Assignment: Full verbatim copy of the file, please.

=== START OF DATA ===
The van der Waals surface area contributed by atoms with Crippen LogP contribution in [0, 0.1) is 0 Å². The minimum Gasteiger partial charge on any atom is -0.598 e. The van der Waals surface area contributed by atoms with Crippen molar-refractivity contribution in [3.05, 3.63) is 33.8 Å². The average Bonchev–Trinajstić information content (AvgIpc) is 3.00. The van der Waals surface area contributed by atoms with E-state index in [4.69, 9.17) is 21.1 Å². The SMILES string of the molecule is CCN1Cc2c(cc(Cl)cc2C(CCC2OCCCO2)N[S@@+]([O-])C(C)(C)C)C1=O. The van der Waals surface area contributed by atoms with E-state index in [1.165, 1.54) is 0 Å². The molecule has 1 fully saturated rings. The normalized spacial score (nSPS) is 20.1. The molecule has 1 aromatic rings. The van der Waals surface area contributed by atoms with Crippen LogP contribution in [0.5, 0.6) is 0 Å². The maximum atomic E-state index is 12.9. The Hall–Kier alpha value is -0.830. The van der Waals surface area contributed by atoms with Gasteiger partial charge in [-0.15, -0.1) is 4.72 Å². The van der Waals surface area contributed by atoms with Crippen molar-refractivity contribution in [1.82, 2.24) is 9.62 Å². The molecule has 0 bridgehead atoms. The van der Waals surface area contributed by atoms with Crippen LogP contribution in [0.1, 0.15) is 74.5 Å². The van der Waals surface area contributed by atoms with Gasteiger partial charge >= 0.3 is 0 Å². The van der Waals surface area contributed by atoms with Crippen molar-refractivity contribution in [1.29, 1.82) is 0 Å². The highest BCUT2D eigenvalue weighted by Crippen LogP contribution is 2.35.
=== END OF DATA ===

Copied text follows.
The van der Waals surface area contributed by atoms with Crippen LogP contribution in [0, 0.1) is 0 Å². The minimum Gasteiger partial charge on any atom is -0.598 e. The van der Waals surface area contributed by atoms with Crippen molar-refractivity contribution in [3.05, 3.63) is 33.8 Å². The average Bonchev–Trinajstić information content (AvgIpc) is 3.00. The van der Waals surface area contributed by atoms with E-state index in [4.69, 9.17) is 21.1 Å². The SMILES string of the molecule is CCN1Cc2c(cc(Cl)cc2C(CCC2OCCCO2)N[S@@+]([O-])C(C)(C)C)C1=O. The van der Waals surface area contributed by atoms with E-state index in [1.165, 1.54) is 0 Å². The molecule has 1 fully saturated rings. The normalized spacial score (nSPS) is 20.1. The molecule has 1 aromatic rings. The van der Waals surface area contributed by atoms with Crippen LogP contribution in [0.5, 0.6) is 0 Å². The maximum atomic E-state index is 12.9. The Hall–Kier alpha value is -0.830. The van der Waals surface area contributed by atoms with Gasteiger partial charge in [-0.15, -0.1) is 4.72 Å². The van der Waals surface area contributed by atoms with Crippen molar-refractivity contribution in [1.82, 2.24) is 9.62 Å². The molecule has 0 bridgehead atoms. The van der Waals surface area contributed by atoms with Crippen LogP contribution in [0.1, 0.15) is 74.5 Å². The van der Waals surface area contributed by atoms with Gasteiger partial charge >= 0.3 is 0 Å². The van der Waals surface area contributed by atoms with Crippen molar-refractivity contribution in [1.29, 1.82) is 0 Å². The highest BCUT2D eigenvalue weighted by Crippen LogP contribution is 2.35.